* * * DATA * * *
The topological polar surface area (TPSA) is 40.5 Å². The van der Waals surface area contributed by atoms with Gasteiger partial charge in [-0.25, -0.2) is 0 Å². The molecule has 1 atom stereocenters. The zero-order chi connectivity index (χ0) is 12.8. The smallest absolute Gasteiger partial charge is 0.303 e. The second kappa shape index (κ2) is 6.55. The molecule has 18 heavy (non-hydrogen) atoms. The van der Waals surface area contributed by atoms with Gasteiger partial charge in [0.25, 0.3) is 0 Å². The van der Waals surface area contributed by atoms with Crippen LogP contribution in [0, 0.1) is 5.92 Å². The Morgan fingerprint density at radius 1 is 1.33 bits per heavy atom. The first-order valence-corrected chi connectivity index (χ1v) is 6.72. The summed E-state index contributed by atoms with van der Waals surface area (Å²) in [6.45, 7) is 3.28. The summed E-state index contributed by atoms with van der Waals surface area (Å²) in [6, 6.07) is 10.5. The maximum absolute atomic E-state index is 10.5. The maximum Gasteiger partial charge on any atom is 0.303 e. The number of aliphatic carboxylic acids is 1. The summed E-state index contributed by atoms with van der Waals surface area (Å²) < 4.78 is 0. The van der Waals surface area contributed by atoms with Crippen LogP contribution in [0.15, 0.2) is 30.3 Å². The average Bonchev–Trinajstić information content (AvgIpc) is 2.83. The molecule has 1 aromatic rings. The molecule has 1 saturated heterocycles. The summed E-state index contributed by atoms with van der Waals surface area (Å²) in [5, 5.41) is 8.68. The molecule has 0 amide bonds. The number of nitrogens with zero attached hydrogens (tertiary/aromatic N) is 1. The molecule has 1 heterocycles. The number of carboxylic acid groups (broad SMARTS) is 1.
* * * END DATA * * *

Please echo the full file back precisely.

The topological polar surface area (TPSA) is 40.5 Å². The van der Waals surface area contributed by atoms with Gasteiger partial charge in [-0.25, -0.2) is 0 Å². The molecule has 1 atom stereocenters. The zero-order chi connectivity index (χ0) is 12.8. The smallest absolute Gasteiger partial charge is 0.303 e. The second kappa shape index (κ2) is 6.55. The molecule has 18 heavy (non-hydrogen) atoms. The van der Waals surface area contributed by atoms with Gasteiger partial charge in [0.25, 0.3) is 0 Å². The van der Waals surface area contributed by atoms with Crippen LogP contribution in [0, 0.1) is 5.92 Å². The Morgan fingerprint density at radius 1 is 1.33 bits per heavy atom. The first-order valence-corrected chi connectivity index (χ1v) is 6.72. The summed E-state index contributed by atoms with van der Waals surface area (Å²) in [6.45, 7) is 3.28. The summed E-state index contributed by atoms with van der Waals surface area (Å²) in [6, 6.07) is 10.5. The maximum absolute atomic E-state index is 10.5. The maximum Gasteiger partial charge on any atom is 0.303 e. The number of aliphatic carboxylic acids is 1. The summed E-state index contributed by atoms with van der Waals surface area (Å²) < 4.78 is 0. The van der Waals surface area contributed by atoms with Crippen LogP contribution in [0.15, 0.2) is 30.3 Å². The average Bonchev–Trinajstić information content (AvgIpc) is 2.83. The molecule has 1 aromatic rings. The molecule has 1 saturated heterocycles. The summed E-state index contributed by atoms with van der Waals surface area (Å²) in [5, 5.41) is 8.68. The molecule has 0 amide bonds. The number of nitrogens with zero attached hydrogens (tertiary/aromatic N) is 1. The molecule has 1 heterocycles. The number of carboxylic acid groups (broad SMARTS) is 1.